This excellent book consists of two stories intricately woven together. One story, told in first person, begins in the United States in 1972. Hannah Sterling’s mother, Lieselotte, has just died, and Hannah wants to find out more about her mother, particularly why she was such a cold, distant person.
The second story is Lieselotte’s, also told in first person, beginning in Germany in 1938. Hitler’s power is building, and Lieselotte doesn’t understand what is happening to her family, to her people, to their Jewish neighbors.
1972: Hannah goes through her mother’s things and finds a stack of addressed but empty envelopes that reveal family still living in Germany. She decides to travel there to find out anything she can about her mother. With the help of a driver her grandfather has hired to show her Berlin, Hannah investigates clues that lead to startling and disturbing discoveries. Nothing is as it seems, and danger lurks with every secret Hannah uncovers.
1938: Lieselotte works secretly with others to help those targeted by the regime. The risks are extreme. Discovery surely means death or a concentration camp. Her newly admitted love for her childhood friend, Lukas, must also be kept a secret for everyone’s sake.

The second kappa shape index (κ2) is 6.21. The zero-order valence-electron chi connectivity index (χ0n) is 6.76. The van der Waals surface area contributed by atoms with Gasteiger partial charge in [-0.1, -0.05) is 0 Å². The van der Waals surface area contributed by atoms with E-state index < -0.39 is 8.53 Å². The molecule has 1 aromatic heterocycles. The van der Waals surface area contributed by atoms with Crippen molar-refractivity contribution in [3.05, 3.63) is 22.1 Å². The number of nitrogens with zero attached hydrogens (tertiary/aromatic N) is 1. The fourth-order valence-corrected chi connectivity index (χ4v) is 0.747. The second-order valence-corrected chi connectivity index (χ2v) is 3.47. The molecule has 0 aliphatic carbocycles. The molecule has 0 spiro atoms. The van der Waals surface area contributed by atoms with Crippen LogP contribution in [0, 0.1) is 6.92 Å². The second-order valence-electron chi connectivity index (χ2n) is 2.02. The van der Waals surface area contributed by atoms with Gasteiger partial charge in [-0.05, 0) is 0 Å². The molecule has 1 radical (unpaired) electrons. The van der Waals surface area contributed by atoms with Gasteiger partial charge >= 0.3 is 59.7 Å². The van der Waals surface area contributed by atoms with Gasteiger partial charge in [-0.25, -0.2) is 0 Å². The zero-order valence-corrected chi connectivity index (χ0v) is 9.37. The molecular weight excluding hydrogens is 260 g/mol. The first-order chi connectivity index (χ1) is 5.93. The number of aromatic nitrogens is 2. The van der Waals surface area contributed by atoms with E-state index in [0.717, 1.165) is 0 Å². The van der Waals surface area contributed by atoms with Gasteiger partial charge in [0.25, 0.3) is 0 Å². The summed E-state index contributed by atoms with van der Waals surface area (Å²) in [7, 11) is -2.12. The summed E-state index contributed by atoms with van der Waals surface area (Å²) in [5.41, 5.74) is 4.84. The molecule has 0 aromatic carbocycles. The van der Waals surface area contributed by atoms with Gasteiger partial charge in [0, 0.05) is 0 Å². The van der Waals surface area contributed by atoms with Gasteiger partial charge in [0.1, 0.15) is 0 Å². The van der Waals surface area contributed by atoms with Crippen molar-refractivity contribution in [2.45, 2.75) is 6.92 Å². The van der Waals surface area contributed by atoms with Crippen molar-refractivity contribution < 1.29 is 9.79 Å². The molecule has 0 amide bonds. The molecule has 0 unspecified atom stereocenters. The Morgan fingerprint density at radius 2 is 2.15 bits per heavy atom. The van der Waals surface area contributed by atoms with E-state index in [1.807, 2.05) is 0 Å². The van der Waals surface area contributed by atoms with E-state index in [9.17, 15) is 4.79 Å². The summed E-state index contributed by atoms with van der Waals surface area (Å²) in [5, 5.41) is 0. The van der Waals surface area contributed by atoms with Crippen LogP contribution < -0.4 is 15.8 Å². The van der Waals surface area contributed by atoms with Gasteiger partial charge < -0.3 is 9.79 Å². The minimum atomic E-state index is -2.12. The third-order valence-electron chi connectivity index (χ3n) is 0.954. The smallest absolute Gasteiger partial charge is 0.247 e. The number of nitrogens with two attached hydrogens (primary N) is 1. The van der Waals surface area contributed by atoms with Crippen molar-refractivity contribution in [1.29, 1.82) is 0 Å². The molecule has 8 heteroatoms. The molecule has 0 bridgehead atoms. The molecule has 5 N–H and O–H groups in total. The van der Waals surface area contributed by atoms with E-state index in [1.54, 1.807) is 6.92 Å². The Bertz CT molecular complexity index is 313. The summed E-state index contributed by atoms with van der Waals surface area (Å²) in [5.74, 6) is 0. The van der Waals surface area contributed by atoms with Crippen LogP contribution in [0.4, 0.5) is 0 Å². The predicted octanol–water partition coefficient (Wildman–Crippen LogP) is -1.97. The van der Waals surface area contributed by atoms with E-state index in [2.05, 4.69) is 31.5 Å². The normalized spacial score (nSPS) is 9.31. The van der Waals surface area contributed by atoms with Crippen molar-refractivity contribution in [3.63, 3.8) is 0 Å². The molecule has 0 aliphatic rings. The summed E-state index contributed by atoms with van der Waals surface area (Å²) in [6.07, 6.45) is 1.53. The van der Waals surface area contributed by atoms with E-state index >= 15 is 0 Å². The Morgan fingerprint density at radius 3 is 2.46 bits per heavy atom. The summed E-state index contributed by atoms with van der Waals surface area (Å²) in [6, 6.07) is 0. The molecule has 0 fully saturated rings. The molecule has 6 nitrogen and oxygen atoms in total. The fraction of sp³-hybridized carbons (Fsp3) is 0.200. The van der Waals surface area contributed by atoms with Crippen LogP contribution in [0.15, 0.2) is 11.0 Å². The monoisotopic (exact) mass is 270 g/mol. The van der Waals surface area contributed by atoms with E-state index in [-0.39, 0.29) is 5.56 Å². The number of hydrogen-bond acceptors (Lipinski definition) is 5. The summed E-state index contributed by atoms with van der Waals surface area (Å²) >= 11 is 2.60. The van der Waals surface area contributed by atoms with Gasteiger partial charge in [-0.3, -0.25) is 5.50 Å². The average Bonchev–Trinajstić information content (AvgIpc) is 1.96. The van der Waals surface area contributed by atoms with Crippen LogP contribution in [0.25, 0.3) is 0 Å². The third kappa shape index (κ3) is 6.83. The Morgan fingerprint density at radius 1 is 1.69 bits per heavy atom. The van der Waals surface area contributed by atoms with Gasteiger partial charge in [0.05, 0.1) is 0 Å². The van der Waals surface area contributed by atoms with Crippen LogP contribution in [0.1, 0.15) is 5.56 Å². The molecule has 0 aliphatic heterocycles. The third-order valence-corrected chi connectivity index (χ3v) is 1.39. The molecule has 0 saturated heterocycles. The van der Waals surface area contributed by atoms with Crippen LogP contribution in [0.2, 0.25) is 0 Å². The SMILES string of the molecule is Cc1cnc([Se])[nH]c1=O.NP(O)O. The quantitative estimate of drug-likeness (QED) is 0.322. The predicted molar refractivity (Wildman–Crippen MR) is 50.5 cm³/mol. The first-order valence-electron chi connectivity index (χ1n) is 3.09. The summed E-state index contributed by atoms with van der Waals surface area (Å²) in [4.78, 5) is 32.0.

I won’t incorporate any spoilers; I urge you to read the rest for yourself. This book is riveting and disturbing. Besides the superbly researched content, author Cathy Gohlke crafts a well-balanced and carefully arranged book that will leave its imprint on readers. Characters are complex, the plot unpredictable, the settings vivid, and the mood intense.
One of the startling things Hannah learns in her investigation is that even though the war is long over and Hitler is dead, not all Germans are remorseful for their attitudes and actions toward Jews. Nor are Jews confident that it won’t all happen again.
Introduced late in the book is the blessedly famous Corrie Ten Boom, who models forgiveness of our enemies. This is one of the most challenging aspects of this book, not only for Hannah but also for us as readers.
I highly recommend Secrets She Kept to anyone ready for a challenging, fulfilling and memorable read.